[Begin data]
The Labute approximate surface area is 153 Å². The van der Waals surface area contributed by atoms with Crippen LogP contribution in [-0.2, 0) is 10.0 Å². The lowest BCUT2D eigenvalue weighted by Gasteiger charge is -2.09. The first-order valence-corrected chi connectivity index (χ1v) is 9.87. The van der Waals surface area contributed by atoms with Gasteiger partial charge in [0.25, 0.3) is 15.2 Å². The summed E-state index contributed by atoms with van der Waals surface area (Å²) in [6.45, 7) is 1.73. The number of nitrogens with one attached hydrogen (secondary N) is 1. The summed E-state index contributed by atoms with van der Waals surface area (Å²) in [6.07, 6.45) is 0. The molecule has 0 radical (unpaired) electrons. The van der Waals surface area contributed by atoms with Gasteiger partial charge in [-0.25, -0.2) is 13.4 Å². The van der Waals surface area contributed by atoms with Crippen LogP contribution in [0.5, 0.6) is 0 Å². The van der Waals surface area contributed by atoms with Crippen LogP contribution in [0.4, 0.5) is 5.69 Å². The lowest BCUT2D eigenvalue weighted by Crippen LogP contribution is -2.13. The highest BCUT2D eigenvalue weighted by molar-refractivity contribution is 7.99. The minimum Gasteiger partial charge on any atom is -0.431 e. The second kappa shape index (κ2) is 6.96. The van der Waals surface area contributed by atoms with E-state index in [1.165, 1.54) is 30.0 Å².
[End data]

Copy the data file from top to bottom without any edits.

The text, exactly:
The Labute approximate surface area is 153 Å². The van der Waals surface area contributed by atoms with Crippen LogP contribution in [-0.2, 0) is 10.0 Å². The lowest BCUT2D eigenvalue weighted by Gasteiger charge is -2.09. The first-order valence-corrected chi connectivity index (χ1v) is 9.87. The van der Waals surface area contributed by atoms with Gasteiger partial charge in [0.25, 0.3) is 15.2 Å². The summed E-state index contributed by atoms with van der Waals surface area (Å²) in [6.45, 7) is 1.73. The number of nitrogens with one attached hydrogen (secondary N) is 1. The summed E-state index contributed by atoms with van der Waals surface area (Å²) in [6.07, 6.45) is 0. The molecule has 0 radical (unpaired) electrons. The van der Waals surface area contributed by atoms with Gasteiger partial charge in [-0.25, -0.2) is 13.4 Å². The van der Waals surface area contributed by atoms with Crippen LogP contribution in [0.5, 0.6) is 0 Å². The van der Waals surface area contributed by atoms with Crippen LogP contribution in [0.4, 0.5) is 5.69 Å². The lowest BCUT2D eigenvalue weighted by Crippen LogP contribution is -2.13. The highest BCUT2D eigenvalue weighted by molar-refractivity contribution is 7.99. The minimum Gasteiger partial charge on any atom is -0.431 e. The second kappa shape index (κ2) is 6.96. The van der Waals surface area contributed by atoms with E-state index in [1.165, 1.54) is 30.0 Å².